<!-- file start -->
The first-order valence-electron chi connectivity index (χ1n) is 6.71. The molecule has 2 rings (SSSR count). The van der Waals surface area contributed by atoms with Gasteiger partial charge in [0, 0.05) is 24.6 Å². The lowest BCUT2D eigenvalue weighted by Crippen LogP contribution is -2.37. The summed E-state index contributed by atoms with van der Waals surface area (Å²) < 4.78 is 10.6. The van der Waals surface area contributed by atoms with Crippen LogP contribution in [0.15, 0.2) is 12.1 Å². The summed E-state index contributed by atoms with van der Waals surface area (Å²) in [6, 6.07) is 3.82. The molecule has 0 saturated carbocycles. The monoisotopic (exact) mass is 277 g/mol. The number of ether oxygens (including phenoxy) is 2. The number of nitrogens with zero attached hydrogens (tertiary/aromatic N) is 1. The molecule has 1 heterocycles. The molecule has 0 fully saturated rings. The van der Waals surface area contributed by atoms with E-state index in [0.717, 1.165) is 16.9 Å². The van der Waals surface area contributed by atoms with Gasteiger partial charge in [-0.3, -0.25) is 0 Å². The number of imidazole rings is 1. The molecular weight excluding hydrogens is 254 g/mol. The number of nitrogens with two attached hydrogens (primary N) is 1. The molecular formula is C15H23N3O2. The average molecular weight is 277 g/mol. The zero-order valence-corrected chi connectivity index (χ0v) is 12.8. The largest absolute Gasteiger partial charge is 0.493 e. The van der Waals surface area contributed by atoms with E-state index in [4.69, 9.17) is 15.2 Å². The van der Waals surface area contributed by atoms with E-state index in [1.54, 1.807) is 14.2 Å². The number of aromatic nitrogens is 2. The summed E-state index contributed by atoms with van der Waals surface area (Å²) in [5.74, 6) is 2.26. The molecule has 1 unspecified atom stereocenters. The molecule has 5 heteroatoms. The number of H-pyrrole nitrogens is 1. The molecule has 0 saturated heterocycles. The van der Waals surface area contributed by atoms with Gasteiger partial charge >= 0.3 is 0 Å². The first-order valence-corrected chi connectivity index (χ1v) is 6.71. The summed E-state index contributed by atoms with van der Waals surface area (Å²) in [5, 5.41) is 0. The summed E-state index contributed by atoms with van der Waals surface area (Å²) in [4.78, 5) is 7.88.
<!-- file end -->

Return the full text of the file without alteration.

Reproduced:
The first-order valence-electron chi connectivity index (χ1n) is 6.71. The molecule has 2 rings (SSSR count). The van der Waals surface area contributed by atoms with Gasteiger partial charge in [0, 0.05) is 24.6 Å². The lowest BCUT2D eigenvalue weighted by Crippen LogP contribution is -2.37. The summed E-state index contributed by atoms with van der Waals surface area (Å²) < 4.78 is 10.6. The van der Waals surface area contributed by atoms with Crippen LogP contribution in [0.15, 0.2) is 12.1 Å². The summed E-state index contributed by atoms with van der Waals surface area (Å²) in [6, 6.07) is 3.82. The molecule has 0 saturated carbocycles. The monoisotopic (exact) mass is 277 g/mol. The number of ether oxygens (including phenoxy) is 2. The number of nitrogens with zero attached hydrogens (tertiary/aromatic N) is 1. The molecule has 1 heterocycles. The molecule has 0 fully saturated rings. The van der Waals surface area contributed by atoms with E-state index in [0.717, 1.165) is 16.9 Å². The van der Waals surface area contributed by atoms with Gasteiger partial charge in [-0.3, -0.25) is 0 Å². The number of imidazole rings is 1. The molecular weight excluding hydrogens is 254 g/mol. The number of nitrogens with two attached hydrogens (primary N) is 1. The molecular formula is C15H23N3O2. The average molecular weight is 277 g/mol. The zero-order valence-corrected chi connectivity index (χ0v) is 12.8. The largest absolute Gasteiger partial charge is 0.493 e. The van der Waals surface area contributed by atoms with E-state index in [4.69, 9.17) is 15.2 Å². The van der Waals surface area contributed by atoms with E-state index in [1.54, 1.807) is 14.2 Å². The number of aromatic nitrogens is 2. The summed E-state index contributed by atoms with van der Waals surface area (Å²) in [5.74, 6) is 2.26. The molecule has 1 unspecified atom stereocenters. The molecule has 5 heteroatoms. The number of H-pyrrole nitrogens is 1. The molecule has 0 saturated heterocycles. The van der Waals surface area contributed by atoms with Gasteiger partial charge >= 0.3 is 0 Å². The first-order valence-corrected chi connectivity index (χ1v) is 6.71. The summed E-state index contributed by atoms with van der Waals surface area (Å²) in [5, 5.41) is 0. The summed E-state index contributed by atoms with van der Waals surface area (Å²) in [4.78, 5) is 7.88.